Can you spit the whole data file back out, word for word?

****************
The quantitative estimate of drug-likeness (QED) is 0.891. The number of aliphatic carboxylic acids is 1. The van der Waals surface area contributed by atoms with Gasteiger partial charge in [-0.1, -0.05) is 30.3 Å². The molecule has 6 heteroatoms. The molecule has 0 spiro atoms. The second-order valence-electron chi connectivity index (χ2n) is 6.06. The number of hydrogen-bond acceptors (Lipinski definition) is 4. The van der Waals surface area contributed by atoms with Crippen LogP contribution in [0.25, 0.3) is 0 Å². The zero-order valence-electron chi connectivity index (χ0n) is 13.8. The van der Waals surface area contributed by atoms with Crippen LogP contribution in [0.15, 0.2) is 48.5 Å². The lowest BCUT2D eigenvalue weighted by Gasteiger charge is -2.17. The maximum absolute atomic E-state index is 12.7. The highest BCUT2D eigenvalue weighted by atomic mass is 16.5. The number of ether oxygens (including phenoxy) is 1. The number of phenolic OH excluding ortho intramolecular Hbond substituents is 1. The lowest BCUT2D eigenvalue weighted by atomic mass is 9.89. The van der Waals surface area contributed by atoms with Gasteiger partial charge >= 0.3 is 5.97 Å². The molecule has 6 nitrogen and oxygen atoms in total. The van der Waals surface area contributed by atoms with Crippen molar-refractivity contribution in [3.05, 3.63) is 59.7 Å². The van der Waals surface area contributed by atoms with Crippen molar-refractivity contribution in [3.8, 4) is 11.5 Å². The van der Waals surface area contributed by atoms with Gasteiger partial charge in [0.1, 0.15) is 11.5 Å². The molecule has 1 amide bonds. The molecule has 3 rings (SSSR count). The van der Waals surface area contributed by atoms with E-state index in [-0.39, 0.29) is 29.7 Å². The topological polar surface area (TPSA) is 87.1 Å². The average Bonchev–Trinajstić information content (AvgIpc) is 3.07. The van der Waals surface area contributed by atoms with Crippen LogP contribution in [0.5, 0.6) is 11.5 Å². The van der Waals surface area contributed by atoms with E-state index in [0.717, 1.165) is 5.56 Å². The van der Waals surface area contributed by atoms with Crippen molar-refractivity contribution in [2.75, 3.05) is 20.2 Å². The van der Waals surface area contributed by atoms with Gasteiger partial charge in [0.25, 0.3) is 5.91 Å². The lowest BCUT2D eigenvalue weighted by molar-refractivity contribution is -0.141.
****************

The quantitative estimate of drug-likeness (QED) is 0.891. The number of aliphatic carboxylic acids is 1. The van der Waals surface area contributed by atoms with Gasteiger partial charge in [-0.1, -0.05) is 30.3 Å². The molecule has 6 heteroatoms. The molecule has 0 spiro atoms. The second-order valence-electron chi connectivity index (χ2n) is 6.06. The number of hydrogen-bond acceptors (Lipinski definition) is 4. The van der Waals surface area contributed by atoms with Crippen LogP contribution in [0.25, 0.3) is 0 Å². The zero-order valence-electron chi connectivity index (χ0n) is 13.8. The van der Waals surface area contributed by atoms with Crippen LogP contribution in [0.15, 0.2) is 48.5 Å². The lowest BCUT2D eigenvalue weighted by Gasteiger charge is -2.17. The maximum absolute atomic E-state index is 12.7. The highest BCUT2D eigenvalue weighted by atomic mass is 16.5. The number of ether oxygens (including phenoxy) is 1. The number of phenolic OH excluding ortho intramolecular Hbond substituents is 1. The lowest BCUT2D eigenvalue weighted by atomic mass is 9.89. The van der Waals surface area contributed by atoms with Gasteiger partial charge >= 0.3 is 5.97 Å². The molecule has 6 nitrogen and oxygen atoms in total. The van der Waals surface area contributed by atoms with Crippen molar-refractivity contribution in [3.05, 3.63) is 59.7 Å². The van der Waals surface area contributed by atoms with Crippen molar-refractivity contribution in [3.8, 4) is 11.5 Å². The van der Waals surface area contributed by atoms with Gasteiger partial charge in [0.1, 0.15) is 11.5 Å². The molecule has 1 amide bonds. The molecule has 3 rings (SSSR count). The van der Waals surface area contributed by atoms with E-state index in [-0.39, 0.29) is 29.7 Å². The topological polar surface area (TPSA) is 87.1 Å². The average Bonchev–Trinajstić information content (AvgIpc) is 3.07. The van der Waals surface area contributed by atoms with Crippen LogP contribution in [0.5, 0.6) is 11.5 Å². The van der Waals surface area contributed by atoms with E-state index in [0.717, 1.165) is 5.56 Å². The van der Waals surface area contributed by atoms with Crippen molar-refractivity contribution in [2.75, 3.05) is 20.2 Å². The van der Waals surface area contributed by atoms with Gasteiger partial charge in [0.25, 0.3) is 5.91 Å². The lowest BCUT2D eigenvalue weighted by molar-refractivity contribution is -0.141.